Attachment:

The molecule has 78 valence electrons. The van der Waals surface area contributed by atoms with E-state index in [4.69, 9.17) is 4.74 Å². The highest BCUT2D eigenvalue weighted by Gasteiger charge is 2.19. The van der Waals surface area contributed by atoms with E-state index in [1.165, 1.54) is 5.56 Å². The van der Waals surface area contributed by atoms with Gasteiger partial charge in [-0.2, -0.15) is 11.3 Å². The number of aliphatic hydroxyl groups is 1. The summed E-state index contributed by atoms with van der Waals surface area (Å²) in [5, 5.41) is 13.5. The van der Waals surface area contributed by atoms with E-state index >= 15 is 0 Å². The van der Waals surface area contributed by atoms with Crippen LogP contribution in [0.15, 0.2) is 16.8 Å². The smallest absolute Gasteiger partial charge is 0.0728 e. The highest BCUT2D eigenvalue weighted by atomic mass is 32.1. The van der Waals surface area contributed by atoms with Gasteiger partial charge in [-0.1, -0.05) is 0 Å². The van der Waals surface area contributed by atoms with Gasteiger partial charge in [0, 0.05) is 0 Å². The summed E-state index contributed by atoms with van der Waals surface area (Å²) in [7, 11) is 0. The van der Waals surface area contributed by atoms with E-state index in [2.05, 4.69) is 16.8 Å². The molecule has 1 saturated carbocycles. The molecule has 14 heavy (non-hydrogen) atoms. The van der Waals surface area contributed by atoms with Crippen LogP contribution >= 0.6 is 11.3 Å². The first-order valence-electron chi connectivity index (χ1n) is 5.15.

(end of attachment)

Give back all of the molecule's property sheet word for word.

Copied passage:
The molecule has 78 valence electrons. The van der Waals surface area contributed by atoms with E-state index in [4.69, 9.17) is 4.74 Å². The highest BCUT2D eigenvalue weighted by Gasteiger charge is 2.19. The van der Waals surface area contributed by atoms with E-state index in [1.165, 1.54) is 5.56 Å². The van der Waals surface area contributed by atoms with Gasteiger partial charge in [-0.2, -0.15) is 11.3 Å². The number of aliphatic hydroxyl groups is 1. The summed E-state index contributed by atoms with van der Waals surface area (Å²) in [5, 5.41) is 13.5. The van der Waals surface area contributed by atoms with E-state index >= 15 is 0 Å². The van der Waals surface area contributed by atoms with Crippen LogP contribution in [0.15, 0.2) is 16.8 Å². The smallest absolute Gasteiger partial charge is 0.0728 e. The highest BCUT2D eigenvalue weighted by atomic mass is 32.1. The van der Waals surface area contributed by atoms with Gasteiger partial charge in [-0.1, -0.05) is 0 Å². The van der Waals surface area contributed by atoms with Gasteiger partial charge in [0, 0.05) is 0 Å². The summed E-state index contributed by atoms with van der Waals surface area (Å²) in [7, 11) is 0. The van der Waals surface area contributed by atoms with E-state index in [2.05, 4.69) is 16.8 Å². The molecule has 1 saturated carbocycles. The molecule has 14 heavy (non-hydrogen) atoms. The van der Waals surface area contributed by atoms with Crippen LogP contribution >= 0.6 is 11.3 Å². The first-order valence-electron chi connectivity index (χ1n) is 5.15.